The underground mining industry is moving forward to create energy efficient heavy equipment that can do more, run longer and emit less heat while underground. Atlas Copco’s Battery Electric Scoop Tram does all this and more. I had the pleasure of watching this tram in action and listening to the hum of the electric motor as it was pushed through the paces of it’s daily expectations.
I was contacted by the Globe and Mail last month to create a few images for articles on Mining Automation along with testing at Sudbury’s Northern Centre for Advanced Technology (Norcat). For images used in featured articles and cover photos there is always some planning involved on how the image should look and feel while placed within the layout of the accompanied text. Just as important as the Title of the article a strong image will peak the viewers interest to read the subject matter.
A professional photographer with experience in the mining industry will get the job done with as much efficiency as possible while underground while still maintaining all safety standards required/expected while on location. It’s not about the equipment the photographer uses (even wedding photographers have great equipment) but how well they know the industry, the environment and the needs of the client. They will research the company, the product and past articles on the subject to ensure the images created will have symmetry with the text and view point the author is trying to convey.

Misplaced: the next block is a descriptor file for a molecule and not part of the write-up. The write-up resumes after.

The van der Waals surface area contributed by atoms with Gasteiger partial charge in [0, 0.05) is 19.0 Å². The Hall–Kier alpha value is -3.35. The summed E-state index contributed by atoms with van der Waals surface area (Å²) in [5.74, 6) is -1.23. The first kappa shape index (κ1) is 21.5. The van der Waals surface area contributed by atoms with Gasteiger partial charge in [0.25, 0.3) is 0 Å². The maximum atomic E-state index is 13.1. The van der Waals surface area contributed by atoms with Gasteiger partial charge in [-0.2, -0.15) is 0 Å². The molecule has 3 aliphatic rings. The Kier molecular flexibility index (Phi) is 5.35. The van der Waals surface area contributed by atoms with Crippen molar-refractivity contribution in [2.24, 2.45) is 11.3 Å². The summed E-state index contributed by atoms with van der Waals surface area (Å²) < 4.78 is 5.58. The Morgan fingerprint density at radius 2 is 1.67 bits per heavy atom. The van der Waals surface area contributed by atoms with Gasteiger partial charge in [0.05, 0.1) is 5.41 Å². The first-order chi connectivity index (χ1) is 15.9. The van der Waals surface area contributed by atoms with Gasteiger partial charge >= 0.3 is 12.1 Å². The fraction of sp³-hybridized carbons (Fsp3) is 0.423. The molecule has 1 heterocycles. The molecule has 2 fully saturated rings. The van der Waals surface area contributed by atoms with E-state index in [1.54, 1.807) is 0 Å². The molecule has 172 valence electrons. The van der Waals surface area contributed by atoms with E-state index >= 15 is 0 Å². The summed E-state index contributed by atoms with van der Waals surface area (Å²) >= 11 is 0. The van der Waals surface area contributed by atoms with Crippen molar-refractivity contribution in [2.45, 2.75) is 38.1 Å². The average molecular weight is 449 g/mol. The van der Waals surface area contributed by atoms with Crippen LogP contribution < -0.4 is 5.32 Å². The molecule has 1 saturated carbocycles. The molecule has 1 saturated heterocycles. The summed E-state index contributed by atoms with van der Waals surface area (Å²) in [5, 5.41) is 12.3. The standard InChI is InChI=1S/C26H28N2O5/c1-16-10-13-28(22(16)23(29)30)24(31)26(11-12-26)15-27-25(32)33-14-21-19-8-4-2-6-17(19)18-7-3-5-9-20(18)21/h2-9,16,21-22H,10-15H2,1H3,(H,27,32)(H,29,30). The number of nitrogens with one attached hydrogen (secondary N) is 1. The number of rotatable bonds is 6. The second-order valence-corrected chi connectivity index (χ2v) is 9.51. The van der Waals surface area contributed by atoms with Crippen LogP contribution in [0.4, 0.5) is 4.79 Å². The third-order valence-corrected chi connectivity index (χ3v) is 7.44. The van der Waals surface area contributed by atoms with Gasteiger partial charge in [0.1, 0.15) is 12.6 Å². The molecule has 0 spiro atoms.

The season is turning green and with that another industry is starting the long process of mining the environment for grains and vegetables. The preparation of soil for the crops is underway all around us here in Ontario. It’s a stark contrast photographing the Agricultural Industry but I also see a lot of similarities during my photography sessions. Long hours, hard work, safety, planning, production, the use of heavy equipment are just a fraction of the similarities. It’s a cycle in itself as the minerals mined from the earth are used to create the products and equipment needed to farm the soil for the food we need in order to complete the cycle over and over.
I look forward to spending more time in the Agricultural Industry photographing it’s people, processes and facility’s here in Ontario. When you are Top Side, the sun is always shining even if it isn’t.
If you are farming vegetables, grains, fish, eggs or trees having high impact images showcasing your commitment to providing for the World is a must. Hiring a professional photographer to create an image portfolio for your companies online social media presence is a must.
Maybe my last image of Vale Copper Carousel glowing with heat and production.
My second favorite underground equipment to photograph is the Shotcrete Sprayer. Along the same lines as the Jumbo I think it has to do with all the different angles we can position the machine to create interesting images with leading lines and with different compositions. “It can be a messy job at times.” David laughed as I was photographing his portrait, “but I love it” he said.